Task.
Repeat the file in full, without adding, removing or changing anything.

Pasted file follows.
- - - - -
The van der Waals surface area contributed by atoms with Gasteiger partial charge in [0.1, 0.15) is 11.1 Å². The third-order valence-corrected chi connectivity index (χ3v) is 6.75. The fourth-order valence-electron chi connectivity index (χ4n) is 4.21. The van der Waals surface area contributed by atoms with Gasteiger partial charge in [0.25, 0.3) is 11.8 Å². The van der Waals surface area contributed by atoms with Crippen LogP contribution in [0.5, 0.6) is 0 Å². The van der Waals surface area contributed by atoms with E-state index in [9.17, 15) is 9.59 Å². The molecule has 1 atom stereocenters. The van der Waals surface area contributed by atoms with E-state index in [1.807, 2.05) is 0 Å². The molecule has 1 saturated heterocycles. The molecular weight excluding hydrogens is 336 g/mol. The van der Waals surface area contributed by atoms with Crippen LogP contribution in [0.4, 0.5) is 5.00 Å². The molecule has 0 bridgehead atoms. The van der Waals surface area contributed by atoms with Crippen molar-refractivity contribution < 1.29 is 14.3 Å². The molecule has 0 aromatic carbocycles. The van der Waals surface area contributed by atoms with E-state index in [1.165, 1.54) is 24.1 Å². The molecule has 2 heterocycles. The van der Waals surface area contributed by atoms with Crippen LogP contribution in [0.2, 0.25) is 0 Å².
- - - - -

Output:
The van der Waals surface area contributed by atoms with Gasteiger partial charge in [0.1, 0.15) is 11.1 Å². The third-order valence-corrected chi connectivity index (χ3v) is 6.75. The fourth-order valence-electron chi connectivity index (χ4n) is 4.21. The van der Waals surface area contributed by atoms with Gasteiger partial charge in [0.25, 0.3) is 11.8 Å². The van der Waals surface area contributed by atoms with Crippen LogP contribution in [0.5, 0.6) is 0 Å². The van der Waals surface area contributed by atoms with E-state index in [9.17, 15) is 9.59 Å². The molecule has 1 atom stereocenters. The van der Waals surface area contributed by atoms with E-state index in [1.807, 2.05) is 0 Å². The molecule has 1 saturated heterocycles. The molecular weight excluding hydrogens is 336 g/mol. The van der Waals surface area contributed by atoms with Crippen LogP contribution in [0.4, 0.5) is 5.00 Å². The molecule has 0 bridgehead atoms. The van der Waals surface area contributed by atoms with Crippen molar-refractivity contribution < 1.29 is 14.3 Å². The molecule has 0 aromatic carbocycles. The van der Waals surface area contributed by atoms with E-state index in [1.165, 1.54) is 24.1 Å². The molecule has 2 heterocycles. The van der Waals surface area contributed by atoms with Crippen LogP contribution in [0.2, 0.25) is 0 Å².